“Simon, ‘Do you see this woman?’” Jesus is not calling Simon’s attention to this woman. She has already done that. Her tears, her hair, her kisses, her touching, her anointing. Simon, no doubt, has been watching her. He has seen her. That’s not Jesus’ question. Jesus wants to know if Simon understands. Does he know what the woman knows? Does he understand the meaning behind her actions? Is he as free as the woman is?
“I entered your house; you gave me no water for my feet, but she has bathed my feet with her tears and dried them with her hair. You gave me no kiss, but from the time I came in she has not stopped kissing my feet. You did not anoint my head with oil, but she has anointed my feet with ointment.” (From Luke 7:36-8:3, Proper 6C)
It would be easy to hear Jesus’ words as praise for the woman and an indictment of Simon, acceptance of one and rejection of the other. I don’t think that is what Jesus is doing. To hear his words in that way is to make Jesus just like Simon. That’s not who or how Jesus is.
Jesus is simply stating the stating the obvious. It’s a statement of fact not a judgment. “Simon, this is what you did not do. This is what the woman did.” Jesus is teaching Simon and us. He juxtaposes the images of Simon and the woman as two ways of being. They are images not just of Simon and the woman, but of ourselves. We live on a continuum between Simon, on one end, and the woman, on the other. I know times in my life when I have been Simon and I know times in my life when I have been the woman. I have been and am both, most of us are.
We are like Simon when:
- We become rigid, narrow, and codify life;
- We see rules, norms, and beliefs as more important than people;
- We expect Jesus to see, think, and act like us;
- We pretend to be someone we are not;
- We have a need to be seen by others in a particular way;
- We judge, exclude, or diminish another;
- We are sure that we are right and others are wrong;
- We are excessively confident of and arrogant about our place and position.
Whenever we are like Simon our life has hardened and closed. We offer no water, no kiss, no oil. At those times we are neither present nor available to the fullness of life that is always before us.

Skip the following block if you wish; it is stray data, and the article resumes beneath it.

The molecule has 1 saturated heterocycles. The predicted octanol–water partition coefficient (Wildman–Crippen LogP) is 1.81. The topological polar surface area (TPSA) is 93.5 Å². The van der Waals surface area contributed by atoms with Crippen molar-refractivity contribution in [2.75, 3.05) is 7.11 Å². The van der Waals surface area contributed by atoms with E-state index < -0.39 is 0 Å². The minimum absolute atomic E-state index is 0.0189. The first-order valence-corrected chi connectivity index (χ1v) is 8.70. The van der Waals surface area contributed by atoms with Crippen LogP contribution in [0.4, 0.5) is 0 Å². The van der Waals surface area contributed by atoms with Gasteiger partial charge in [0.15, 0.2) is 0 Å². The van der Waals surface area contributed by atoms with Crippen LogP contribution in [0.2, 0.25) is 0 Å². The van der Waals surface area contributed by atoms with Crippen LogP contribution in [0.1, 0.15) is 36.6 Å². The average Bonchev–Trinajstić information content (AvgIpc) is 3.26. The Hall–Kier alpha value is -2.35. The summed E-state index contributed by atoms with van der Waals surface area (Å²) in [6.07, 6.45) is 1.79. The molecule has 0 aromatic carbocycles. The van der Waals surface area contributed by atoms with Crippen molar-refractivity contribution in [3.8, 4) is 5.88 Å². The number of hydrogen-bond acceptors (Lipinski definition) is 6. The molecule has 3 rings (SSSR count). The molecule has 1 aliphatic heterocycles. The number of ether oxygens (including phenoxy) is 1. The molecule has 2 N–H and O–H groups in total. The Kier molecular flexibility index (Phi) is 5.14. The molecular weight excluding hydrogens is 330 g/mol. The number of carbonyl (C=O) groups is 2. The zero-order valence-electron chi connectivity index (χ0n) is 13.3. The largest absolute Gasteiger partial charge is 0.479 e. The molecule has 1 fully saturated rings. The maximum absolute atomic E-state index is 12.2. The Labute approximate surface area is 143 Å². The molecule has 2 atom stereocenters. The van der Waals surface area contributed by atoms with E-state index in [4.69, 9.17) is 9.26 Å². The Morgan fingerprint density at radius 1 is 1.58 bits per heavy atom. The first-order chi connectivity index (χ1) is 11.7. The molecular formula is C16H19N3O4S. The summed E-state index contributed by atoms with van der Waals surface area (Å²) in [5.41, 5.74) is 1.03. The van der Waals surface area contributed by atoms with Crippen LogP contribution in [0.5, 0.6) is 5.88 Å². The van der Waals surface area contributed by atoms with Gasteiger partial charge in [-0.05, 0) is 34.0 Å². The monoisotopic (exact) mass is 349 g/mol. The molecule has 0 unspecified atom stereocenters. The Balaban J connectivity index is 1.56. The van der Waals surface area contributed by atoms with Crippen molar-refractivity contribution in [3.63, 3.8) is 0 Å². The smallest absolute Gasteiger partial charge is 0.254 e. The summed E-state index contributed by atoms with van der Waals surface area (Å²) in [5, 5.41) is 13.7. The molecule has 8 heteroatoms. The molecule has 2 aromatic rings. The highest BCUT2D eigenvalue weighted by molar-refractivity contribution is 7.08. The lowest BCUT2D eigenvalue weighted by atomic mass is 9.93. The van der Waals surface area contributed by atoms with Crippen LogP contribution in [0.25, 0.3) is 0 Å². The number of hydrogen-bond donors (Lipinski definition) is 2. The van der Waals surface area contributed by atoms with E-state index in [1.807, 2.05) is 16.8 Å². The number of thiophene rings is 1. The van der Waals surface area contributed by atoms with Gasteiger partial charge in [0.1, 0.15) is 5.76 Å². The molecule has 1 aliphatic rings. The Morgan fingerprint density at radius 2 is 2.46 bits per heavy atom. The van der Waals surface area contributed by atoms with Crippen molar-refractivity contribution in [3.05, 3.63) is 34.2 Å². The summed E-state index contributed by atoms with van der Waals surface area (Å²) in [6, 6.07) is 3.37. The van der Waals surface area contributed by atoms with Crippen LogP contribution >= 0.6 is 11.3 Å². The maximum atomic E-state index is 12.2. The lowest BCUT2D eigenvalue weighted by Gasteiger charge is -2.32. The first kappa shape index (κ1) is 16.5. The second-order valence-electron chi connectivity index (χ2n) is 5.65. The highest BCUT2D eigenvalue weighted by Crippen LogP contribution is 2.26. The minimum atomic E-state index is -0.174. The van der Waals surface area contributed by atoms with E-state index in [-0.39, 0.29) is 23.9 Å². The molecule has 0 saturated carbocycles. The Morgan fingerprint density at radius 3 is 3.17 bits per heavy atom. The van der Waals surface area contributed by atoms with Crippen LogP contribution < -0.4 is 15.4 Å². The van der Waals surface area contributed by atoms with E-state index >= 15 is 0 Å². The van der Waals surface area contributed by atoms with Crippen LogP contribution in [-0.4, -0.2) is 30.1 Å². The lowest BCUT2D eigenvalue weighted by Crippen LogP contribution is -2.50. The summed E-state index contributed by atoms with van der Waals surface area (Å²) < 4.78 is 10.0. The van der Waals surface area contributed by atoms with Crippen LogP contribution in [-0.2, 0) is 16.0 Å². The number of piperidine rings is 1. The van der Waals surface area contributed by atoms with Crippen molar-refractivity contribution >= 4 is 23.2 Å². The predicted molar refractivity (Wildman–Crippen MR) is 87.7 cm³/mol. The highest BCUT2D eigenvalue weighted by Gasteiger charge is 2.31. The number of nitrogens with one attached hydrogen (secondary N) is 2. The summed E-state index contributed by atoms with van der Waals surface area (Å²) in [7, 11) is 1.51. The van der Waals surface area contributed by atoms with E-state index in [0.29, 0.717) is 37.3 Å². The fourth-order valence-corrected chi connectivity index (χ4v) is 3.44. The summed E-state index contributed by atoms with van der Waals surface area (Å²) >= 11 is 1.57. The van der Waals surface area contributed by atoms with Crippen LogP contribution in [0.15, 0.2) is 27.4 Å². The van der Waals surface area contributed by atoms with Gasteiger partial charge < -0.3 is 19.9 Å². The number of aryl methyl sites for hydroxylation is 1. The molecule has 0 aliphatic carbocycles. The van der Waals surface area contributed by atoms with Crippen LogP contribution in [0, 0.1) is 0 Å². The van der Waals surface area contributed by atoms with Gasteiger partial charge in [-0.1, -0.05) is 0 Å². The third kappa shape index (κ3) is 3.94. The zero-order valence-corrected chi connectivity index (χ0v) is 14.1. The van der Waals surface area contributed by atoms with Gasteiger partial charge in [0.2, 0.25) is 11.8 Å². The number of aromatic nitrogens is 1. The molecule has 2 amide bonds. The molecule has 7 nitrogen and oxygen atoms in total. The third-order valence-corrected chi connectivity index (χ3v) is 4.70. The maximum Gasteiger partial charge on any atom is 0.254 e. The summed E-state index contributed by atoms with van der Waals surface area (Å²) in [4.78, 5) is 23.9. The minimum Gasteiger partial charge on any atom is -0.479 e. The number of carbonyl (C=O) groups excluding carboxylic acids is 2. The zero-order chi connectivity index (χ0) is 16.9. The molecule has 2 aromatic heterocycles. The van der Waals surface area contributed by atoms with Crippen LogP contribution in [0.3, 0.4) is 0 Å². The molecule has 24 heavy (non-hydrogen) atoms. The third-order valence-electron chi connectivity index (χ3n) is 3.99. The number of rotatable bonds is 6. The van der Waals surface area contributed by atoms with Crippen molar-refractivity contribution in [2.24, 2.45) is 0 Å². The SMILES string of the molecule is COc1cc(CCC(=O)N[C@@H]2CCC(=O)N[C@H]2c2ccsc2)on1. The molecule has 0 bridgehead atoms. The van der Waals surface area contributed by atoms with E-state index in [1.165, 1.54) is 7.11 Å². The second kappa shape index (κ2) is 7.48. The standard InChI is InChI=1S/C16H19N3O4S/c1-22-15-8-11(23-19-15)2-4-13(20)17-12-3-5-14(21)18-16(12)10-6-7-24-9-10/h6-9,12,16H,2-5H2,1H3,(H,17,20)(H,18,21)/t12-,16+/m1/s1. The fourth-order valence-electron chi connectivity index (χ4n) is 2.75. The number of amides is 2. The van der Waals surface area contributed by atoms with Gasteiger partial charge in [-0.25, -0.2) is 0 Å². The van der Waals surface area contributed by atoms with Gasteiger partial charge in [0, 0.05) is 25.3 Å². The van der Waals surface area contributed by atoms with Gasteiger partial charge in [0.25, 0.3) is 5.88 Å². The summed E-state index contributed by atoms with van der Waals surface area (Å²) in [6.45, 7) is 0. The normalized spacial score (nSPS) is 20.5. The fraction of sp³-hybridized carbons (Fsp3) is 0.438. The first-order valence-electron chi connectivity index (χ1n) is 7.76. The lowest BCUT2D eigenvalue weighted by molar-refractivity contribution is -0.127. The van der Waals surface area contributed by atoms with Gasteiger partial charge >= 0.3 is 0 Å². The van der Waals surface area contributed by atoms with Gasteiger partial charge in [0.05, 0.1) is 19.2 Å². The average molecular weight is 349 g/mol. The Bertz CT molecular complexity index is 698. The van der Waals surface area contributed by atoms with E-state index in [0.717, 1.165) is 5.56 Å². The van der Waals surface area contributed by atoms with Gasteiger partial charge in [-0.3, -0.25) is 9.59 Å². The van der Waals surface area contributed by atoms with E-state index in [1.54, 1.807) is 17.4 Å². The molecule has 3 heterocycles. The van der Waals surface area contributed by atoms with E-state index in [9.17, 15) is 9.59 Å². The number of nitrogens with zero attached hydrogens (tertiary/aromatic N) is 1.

We are like the woman when:
- We do not allow our life to be determined by the judgments of others or ourselves;
- We let go of perfectionism and the need for the approval of others;
- We orient our life to see, think, and act like Jesus;
- We love without reserve or holding back;
- We live without pretense;
- We have no need to be right, in control, or the winner;
- We are willing to change and grow;
- We are vulnerable, authentic, and transparent.
Whenever we are like the woman our life has softened and opened. Our tears return us to the baptismal waters of new life. Righteousness and peace meet in our kisses (Ps. 85:10). We break open the alabaster jars of our life, offering all that we are and all that we have. At those times we are free to be fully alive and fully present to the life that is before us. We are no longer bound by the past. We are free to go in peace. That’s the essential difference between this woman and Simon. She is free but he is captive.
The woman sees a life to which Simon is blind. She see a life greater than she could ever create or acquire for herself. That life is personified by, revealed in, and made available through Jesus. It cannot be possessed only received. We open and make ourselves available to this new life. We don’t get up each morning and decide, “Today I will be Simon and tomorrow I will be the woman.” We don’t chose to be Simon with some and the woman with others.
Simon and the woman in some way orient our lives in a particular direction shaping who we are and how relate to others and ourselves. It is less a choice and more a change in consciousness. It is a whole new way of being and it is grounded in forgiveness, the freedom to be fully alive, fully present, fully myself. Forgiveness is “the freedom that enables us to transcend ourselves in love” (Clement, On Human Being, 101).
The difficulty is that we approach forgiveness psychologically. We associate it with our past or the past of another. We remember experiences, words, actions, and feelings of the past. We make them concrete, the defining characteristics and identity of ourselves or another, and then project that past as a future reality. In so doing we set boundaries and limits for what can and cannot be. That’s what Simon has done. He knows this woman’s past, that she is a woman of the city, a sinner. That’s how he sees her today. It’s how he will see her tomorrow and the day after.
The woman knows that history as well, all too well. But something has changed, shifted, come alive in her. It’s as if she says, “Not today. Never again.” In the presence of Christ she refuses to be bound by the past; the feelings, the failings, the stares, the thoughts, the reputation, the voices; the judgments. A new life and a new existence flow and pour forth from this woman.
The freedom Christ offers in forgiveness is not simply the chance to make another choice, a better choice, to do differently. It is the freedom to be different, to no longer be bound by the past. In some way that’s what all the signs, miracles, and teachings of Jesus are about. It is in the stories of healing, exorcisms, and raising from the dead. Every one of those is about freedom and release. It is what the sacrament of reconciliation and the season of Lent are about. It’s why we confess every week. This freedom is the movement “out of error into truth, out of sin into righteousness, out of death into life” (Book of Common Prayer, 368).
It is for everyone; you, me, the woman, Simon. “Your sins are forgiven…. Go in peace.”